#WayneThiebaud #popart #art #Americanart #🍭 #🍬 This beaded #wedding blanket was made around the 1950s in South Africa by a Ndebele artist. Under apartheid the Ndebele were forced to live in ethnically defined rural reserves. In response to losing their ancestral lands, Ndebele women began to make distinctive beadwork for significant events.

They also adapted these designs and painted them on their homesteads, to include ever more intricate and colourful patterns. As a form of protest, these artworks had the effect of making Ndebele identity highly visible at a time when the government was attempting to make them effectively invisible through rural segregation.

See this beautiful beaded blanket in our special exhibition #SouthAfricanArt, which traces the history of this nation over 100,000 years. Follow the link in our bio to book your tickets before the exhibition closes on 26 Feb.
#SouthAfrica #history #design #beads #Ndebele #blanket In 19th-century southern Africa, people wore different designs, colours and materials to communicate their power, wealth, religious beliefs and cultural community.

This beautiful beaded necklace is made of brass, glass and fibre, and is known as an ingqosha, a traditional necklace worn by the Xhosa people. Young Xhosa women and men traditionally wear the ingqosha at weddings and ceremonial dances.

During apartheid, necklace designs from the 1800s were used as a form of political and cultural protest. While on the run in 1961, Nelson Mandela was photographed wearing a beaded collar, and after his capture his then wife Winnie reportedly chose one for him to wear during sentencing. By wearing this necklace Mandela made a powerful cultural and political statement about his Xhosa ancestry.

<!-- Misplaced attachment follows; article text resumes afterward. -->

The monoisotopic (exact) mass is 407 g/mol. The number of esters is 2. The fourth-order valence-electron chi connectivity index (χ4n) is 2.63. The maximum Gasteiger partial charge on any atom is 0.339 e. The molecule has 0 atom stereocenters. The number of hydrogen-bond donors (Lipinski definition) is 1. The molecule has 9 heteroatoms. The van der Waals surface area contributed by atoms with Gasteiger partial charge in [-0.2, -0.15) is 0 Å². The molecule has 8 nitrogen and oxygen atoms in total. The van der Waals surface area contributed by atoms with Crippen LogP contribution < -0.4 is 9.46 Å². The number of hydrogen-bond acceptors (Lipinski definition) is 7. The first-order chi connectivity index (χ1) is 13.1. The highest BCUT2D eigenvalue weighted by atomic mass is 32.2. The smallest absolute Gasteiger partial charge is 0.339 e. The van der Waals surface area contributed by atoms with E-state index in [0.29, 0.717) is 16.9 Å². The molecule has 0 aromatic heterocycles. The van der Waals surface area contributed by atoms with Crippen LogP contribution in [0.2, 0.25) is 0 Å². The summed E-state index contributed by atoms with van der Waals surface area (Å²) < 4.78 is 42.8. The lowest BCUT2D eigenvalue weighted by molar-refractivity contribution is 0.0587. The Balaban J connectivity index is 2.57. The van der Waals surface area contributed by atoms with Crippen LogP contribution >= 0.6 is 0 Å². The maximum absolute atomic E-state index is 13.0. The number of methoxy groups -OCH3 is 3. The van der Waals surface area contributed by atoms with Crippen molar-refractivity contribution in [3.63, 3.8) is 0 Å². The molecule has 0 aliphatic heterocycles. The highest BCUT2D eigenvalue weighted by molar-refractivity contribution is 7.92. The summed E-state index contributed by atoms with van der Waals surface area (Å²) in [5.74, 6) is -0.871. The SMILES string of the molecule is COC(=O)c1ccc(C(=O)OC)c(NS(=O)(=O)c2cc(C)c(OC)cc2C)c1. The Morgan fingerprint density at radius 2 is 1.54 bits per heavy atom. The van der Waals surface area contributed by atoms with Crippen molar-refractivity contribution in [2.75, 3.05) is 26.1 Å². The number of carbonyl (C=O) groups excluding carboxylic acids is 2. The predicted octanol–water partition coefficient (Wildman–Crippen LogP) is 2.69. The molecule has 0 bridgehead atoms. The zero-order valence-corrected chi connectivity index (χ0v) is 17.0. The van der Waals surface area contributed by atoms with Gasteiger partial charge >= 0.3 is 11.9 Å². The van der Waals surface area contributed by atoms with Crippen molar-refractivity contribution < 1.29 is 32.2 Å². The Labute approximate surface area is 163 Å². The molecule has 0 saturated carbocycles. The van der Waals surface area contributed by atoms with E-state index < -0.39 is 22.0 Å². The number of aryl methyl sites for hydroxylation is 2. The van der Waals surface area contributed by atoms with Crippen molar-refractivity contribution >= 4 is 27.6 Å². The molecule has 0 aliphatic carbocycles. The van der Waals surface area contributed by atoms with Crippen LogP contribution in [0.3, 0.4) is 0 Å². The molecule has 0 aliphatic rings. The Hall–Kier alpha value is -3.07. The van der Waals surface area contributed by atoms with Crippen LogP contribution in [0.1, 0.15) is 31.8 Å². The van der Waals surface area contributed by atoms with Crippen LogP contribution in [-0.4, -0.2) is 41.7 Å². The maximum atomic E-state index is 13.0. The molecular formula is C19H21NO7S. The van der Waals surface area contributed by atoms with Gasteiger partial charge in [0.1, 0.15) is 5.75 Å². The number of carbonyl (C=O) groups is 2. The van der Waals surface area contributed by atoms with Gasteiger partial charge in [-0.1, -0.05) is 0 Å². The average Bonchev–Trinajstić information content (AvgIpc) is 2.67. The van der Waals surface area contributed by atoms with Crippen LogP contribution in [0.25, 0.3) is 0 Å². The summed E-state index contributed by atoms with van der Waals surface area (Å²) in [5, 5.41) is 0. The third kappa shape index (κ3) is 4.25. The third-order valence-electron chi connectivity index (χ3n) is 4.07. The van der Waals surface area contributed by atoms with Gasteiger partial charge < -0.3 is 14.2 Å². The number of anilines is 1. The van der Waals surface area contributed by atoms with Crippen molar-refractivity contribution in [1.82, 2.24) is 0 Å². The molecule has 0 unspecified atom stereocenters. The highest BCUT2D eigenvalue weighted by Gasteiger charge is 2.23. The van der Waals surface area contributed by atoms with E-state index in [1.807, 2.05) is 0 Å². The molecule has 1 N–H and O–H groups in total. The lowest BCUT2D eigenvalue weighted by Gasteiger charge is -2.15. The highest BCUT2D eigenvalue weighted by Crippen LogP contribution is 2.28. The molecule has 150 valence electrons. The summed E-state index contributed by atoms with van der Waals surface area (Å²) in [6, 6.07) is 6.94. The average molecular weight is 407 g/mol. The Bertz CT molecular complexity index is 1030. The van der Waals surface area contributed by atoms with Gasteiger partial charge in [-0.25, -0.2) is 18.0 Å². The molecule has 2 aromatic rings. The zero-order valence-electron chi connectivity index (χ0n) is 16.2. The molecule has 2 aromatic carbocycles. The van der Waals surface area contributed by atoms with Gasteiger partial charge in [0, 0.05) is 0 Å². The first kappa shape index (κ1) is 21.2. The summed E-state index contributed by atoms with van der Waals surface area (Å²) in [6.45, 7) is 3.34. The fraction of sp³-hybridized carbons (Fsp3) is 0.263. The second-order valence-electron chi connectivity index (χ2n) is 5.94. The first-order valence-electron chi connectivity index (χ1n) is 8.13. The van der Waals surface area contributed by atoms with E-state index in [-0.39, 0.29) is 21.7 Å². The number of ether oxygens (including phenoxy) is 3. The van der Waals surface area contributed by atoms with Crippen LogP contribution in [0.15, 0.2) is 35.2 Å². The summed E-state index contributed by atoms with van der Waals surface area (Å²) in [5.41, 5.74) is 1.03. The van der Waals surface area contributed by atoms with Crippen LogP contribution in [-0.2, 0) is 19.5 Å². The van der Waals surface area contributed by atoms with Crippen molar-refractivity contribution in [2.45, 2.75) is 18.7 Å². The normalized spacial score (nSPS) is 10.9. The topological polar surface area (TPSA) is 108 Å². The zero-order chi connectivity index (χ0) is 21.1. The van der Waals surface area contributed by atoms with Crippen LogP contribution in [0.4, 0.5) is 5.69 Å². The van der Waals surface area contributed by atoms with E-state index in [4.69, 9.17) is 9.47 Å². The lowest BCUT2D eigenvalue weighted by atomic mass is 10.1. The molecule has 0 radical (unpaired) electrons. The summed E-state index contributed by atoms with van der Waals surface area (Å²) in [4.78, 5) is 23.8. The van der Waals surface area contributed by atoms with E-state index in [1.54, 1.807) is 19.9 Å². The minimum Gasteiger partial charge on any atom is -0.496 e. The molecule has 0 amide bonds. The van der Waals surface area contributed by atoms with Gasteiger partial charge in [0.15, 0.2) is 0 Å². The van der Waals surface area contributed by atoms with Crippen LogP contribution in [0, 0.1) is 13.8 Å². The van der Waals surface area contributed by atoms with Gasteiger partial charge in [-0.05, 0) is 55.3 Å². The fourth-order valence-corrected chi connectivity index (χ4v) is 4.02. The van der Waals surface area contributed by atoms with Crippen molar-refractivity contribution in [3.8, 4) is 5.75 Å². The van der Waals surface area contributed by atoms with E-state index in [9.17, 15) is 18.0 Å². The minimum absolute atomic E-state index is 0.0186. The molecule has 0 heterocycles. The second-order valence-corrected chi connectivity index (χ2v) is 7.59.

Learn more about the fascinating history of this nation in our #SouthAfricanArt exhibition, closing 26 Feb 2017. Follow the link in our bio to find out more.
#SouthAfrica #necklace #jewellery #beads #history #art #xhosa We love this great shot of Esther Mahlangu’s stunning BMW Art Car taken by @bitemespice. It’s currently in the Great Court as part of our #SouthAfricanArt exhibition, charting the fascinating history of a nation through its art. The car was painted in 1991 to mark the end of apartheid in South Africa, and the brightly coloured geometric shapes are inspired by the traditional house-painting designs of the Ndebele people.

Mahlangu’s Art Car combines tradition and history with contemporary art and politics; themes  that are explored in our #SouthAfricanArt exhibition. Catch it before it ends on 26 February 2017 – you can book tickets by following the link in our bio.
#SouthAfrica #mybritishmuseum #britishmuseum #regram #repost